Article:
Home Sport Rugby Oosthuizen says he’s honoured to play for Blitzboks

Oosthuizen says he’s honoured to play for Blitzboks

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The lanky 24-year-old is chomping at the bit to contribute to his team’s fortunes at this weekend’s Los Angeles Sevens.

Ryan Oosthuizen of South Africa makes a break

The quiet, unassuming figure of Ryan Oosthuizen is a perfect example of what the Blitzboks are about, and the lanky 24-year-old is chomping at the bit to contribute to his team’s fortunes at this weekend’s Los Angeles Sevens.

Oosthuizen missed out on the previous two tournaments in Hamilton and Sydney as part of the rotational policy set out by Springbok Sevens coach Neil Powell which is in line with his planning for the Tokyo Olympics, but the part-time law student looks set to hit 100 matches and 100 points in Los Angeles this weekend.

“It is another opportunity to contribute to a team that means so much to me,” Oosthuizen said as the Blitzboks fine-tuned their preparations.

“Nothing makes you realise how special it is to play for the Blitzboks than having to watch them play on television. It is such a privilege and honour to play for such a team, with so many great players.”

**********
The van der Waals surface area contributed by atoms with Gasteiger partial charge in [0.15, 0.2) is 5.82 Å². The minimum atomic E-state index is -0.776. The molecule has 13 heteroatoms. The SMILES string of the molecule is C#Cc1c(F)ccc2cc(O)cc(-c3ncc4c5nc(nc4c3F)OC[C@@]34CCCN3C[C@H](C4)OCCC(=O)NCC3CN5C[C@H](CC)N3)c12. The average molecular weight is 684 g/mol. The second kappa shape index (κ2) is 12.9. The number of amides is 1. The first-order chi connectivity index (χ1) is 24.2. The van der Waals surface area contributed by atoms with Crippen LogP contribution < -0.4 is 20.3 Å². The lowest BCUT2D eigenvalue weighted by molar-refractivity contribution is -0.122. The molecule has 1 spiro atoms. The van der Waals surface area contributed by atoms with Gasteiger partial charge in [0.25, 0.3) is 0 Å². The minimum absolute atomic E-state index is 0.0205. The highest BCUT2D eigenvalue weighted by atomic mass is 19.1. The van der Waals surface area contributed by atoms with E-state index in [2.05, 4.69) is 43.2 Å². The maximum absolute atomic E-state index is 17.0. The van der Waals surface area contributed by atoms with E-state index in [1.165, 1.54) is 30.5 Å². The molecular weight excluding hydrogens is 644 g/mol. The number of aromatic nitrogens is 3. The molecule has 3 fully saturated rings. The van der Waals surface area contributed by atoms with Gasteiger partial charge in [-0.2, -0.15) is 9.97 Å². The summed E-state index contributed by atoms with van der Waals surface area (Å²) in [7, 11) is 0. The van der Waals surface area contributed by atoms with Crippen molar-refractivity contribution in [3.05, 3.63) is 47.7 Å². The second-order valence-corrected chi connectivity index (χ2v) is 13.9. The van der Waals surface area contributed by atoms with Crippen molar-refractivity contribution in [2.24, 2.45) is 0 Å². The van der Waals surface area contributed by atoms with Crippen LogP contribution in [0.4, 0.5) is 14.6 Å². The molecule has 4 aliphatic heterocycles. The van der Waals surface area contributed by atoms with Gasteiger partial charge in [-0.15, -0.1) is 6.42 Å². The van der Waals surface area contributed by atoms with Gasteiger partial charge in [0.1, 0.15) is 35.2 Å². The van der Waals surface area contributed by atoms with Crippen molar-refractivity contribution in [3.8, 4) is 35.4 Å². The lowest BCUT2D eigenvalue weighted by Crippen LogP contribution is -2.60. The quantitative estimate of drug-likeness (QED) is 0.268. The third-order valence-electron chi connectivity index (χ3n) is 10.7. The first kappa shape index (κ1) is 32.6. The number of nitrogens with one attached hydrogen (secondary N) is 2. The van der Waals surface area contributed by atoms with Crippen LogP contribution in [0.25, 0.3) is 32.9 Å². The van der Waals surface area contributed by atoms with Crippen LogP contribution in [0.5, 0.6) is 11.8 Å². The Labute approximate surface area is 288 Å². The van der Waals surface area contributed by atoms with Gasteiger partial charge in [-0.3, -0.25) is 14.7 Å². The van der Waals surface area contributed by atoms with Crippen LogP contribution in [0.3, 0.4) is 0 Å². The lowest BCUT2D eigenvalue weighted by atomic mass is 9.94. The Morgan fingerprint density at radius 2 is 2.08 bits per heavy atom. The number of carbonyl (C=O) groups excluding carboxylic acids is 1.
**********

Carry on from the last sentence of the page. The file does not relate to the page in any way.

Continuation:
Oosthuizen was barely out of school at Paarl Gymnasium when the Rio Games came around. At that stage, he was plugging away as an outside centre for the Western Province age group teams, but come Tokyo 2020, he will be hoping to live his dream in Japan.

“Coach Neil planned to give everyone a fair opportunity to stake a claim for the Olympics,” Oosthuizen said.

“I play in a pretty competitive position, with guys such as Kwagga Smith and JC Pretorius also around, so I need to make sure I make it as hard as possible for the coach not to select me.

“The fact that the Hong Kong and Singapore tournaments have been postponed until after the Olympics has limited the opportunities to impress even more, so this weekend will be an important one for me.”

Oosthuizen is one of the best examples of the slogan “there is no I in team” and his contribution will be to “trust the system and process” rather than running 80 meters to score.

“We play best when everyone contributes and you trust the guy next to you,” said Oosthuizen.

Mike Greenaway